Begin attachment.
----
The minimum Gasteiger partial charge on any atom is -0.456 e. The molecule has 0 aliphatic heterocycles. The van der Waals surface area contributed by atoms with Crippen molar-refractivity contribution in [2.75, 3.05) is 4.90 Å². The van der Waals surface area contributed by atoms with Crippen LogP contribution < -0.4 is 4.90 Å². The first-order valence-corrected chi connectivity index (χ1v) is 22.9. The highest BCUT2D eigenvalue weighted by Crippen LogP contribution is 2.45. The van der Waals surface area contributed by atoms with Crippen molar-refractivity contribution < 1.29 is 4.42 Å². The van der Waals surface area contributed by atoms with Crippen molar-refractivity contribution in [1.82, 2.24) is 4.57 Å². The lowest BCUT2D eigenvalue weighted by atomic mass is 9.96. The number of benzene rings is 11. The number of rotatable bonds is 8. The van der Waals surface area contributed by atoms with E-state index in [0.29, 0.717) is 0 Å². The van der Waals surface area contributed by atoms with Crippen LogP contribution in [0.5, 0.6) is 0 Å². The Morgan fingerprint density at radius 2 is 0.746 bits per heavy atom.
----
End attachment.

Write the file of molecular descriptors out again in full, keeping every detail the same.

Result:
The minimum Gasteiger partial charge on any atom is -0.456 e. The molecule has 0 aliphatic heterocycles. The van der Waals surface area contributed by atoms with Crippen molar-refractivity contribution in [2.75, 3.05) is 4.90 Å². The van der Waals surface area contributed by atoms with Crippen LogP contribution < -0.4 is 4.90 Å². The first-order valence-corrected chi connectivity index (χ1v) is 22.9. The highest BCUT2D eigenvalue weighted by Crippen LogP contribution is 2.45. The van der Waals surface area contributed by atoms with Crippen molar-refractivity contribution < 1.29 is 4.42 Å². The van der Waals surface area contributed by atoms with Crippen molar-refractivity contribution in [1.82, 2.24) is 4.57 Å². The lowest BCUT2D eigenvalue weighted by atomic mass is 9.96. The number of benzene rings is 11. The number of rotatable bonds is 8. The van der Waals surface area contributed by atoms with E-state index in [0.29, 0.717) is 0 Å². The van der Waals surface area contributed by atoms with Crippen LogP contribution in [0.5, 0.6) is 0 Å². The Morgan fingerprint density at radius 2 is 0.746 bits per heavy atom.